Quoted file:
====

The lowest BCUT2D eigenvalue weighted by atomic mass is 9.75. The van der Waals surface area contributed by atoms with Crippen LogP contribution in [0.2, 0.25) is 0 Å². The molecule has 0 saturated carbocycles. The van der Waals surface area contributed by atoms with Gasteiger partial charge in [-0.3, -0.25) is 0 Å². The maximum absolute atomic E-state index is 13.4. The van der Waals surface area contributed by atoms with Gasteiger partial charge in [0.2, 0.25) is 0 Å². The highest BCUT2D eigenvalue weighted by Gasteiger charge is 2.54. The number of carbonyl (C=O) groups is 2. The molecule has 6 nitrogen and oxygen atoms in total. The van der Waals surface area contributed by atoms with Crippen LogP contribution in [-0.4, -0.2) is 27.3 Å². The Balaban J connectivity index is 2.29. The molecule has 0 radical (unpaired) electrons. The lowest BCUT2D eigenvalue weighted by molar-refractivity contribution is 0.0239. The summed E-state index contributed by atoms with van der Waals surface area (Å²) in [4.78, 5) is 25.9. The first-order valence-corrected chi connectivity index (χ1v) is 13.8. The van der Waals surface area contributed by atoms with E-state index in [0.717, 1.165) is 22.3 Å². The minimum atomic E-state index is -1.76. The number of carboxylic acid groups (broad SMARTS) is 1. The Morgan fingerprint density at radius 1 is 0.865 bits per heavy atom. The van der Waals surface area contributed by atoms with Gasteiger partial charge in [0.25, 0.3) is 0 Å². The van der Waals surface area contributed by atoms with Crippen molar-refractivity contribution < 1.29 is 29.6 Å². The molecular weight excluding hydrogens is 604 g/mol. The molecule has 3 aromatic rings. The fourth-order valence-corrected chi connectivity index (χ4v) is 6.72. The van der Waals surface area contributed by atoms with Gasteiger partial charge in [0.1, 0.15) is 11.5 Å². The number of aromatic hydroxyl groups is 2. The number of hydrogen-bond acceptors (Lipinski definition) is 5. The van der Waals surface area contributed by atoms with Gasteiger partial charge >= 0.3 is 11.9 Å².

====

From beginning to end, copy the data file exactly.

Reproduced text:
The lowest BCUT2D eigenvalue weighted by atomic mass is 9.75. The van der Waals surface area contributed by atoms with Crippen LogP contribution in [0.2, 0.25) is 0 Å². The molecule has 0 saturated carbocycles. The van der Waals surface area contributed by atoms with Gasteiger partial charge in [-0.3, -0.25) is 0 Å². The maximum absolute atomic E-state index is 13.4. The van der Waals surface area contributed by atoms with Gasteiger partial charge in [0.2, 0.25) is 0 Å². The highest BCUT2D eigenvalue weighted by Gasteiger charge is 2.54. The number of carbonyl (C=O) groups is 2. The molecule has 6 nitrogen and oxygen atoms in total. The van der Waals surface area contributed by atoms with Crippen LogP contribution in [-0.4, -0.2) is 27.3 Å². The Balaban J connectivity index is 2.29. The molecule has 0 radical (unpaired) electrons. The lowest BCUT2D eigenvalue weighted by molar-refractivity contribution is 0.0239. The summed E-state index contributed by atoms with van der Waals surface area (Å²) in [4.78, 5) is 25.9. The first-order valence-corrected chi connectivity index (χ1v) is 13.8. The van der Waals surface area contributed by atoms with E-state index in [0.717, 1.165) is 22.3 Å². The minimum atomic E-state index is -1.76. The number of carboxylic acid groups (broad SMARTS) is 1. The Morgan fingerprint density at radius 1 is 0.865 bits per heavy atom. The van der Waals surface area contributed by atoms with Gasteiger partial charge in [0.25, 0.3) is 0 Å². The van der Waals surface area contributed by atoms with Crippen molar-refractivity contribution < 1.29 is 29.6 Å². The molecular weight excluding hydrogens is 604 g/mol. The molecule has 3 aromatic rings. The fourth-order valence-corrected chi connectivity index (χ4v) is 6.72. The van der Waals surface area contributed by atoms with Gasteiger partial charge in [0.1, 0.15) is 11.5 Å². The number of aromatic hydroxyl groups is 2. The number of hydrogen-bond acceptors (Lipinski definition) is 5. The van der Waals surface area contributed by atoms with Gasteiger partial charge >= 0.3 is 11.9 Å².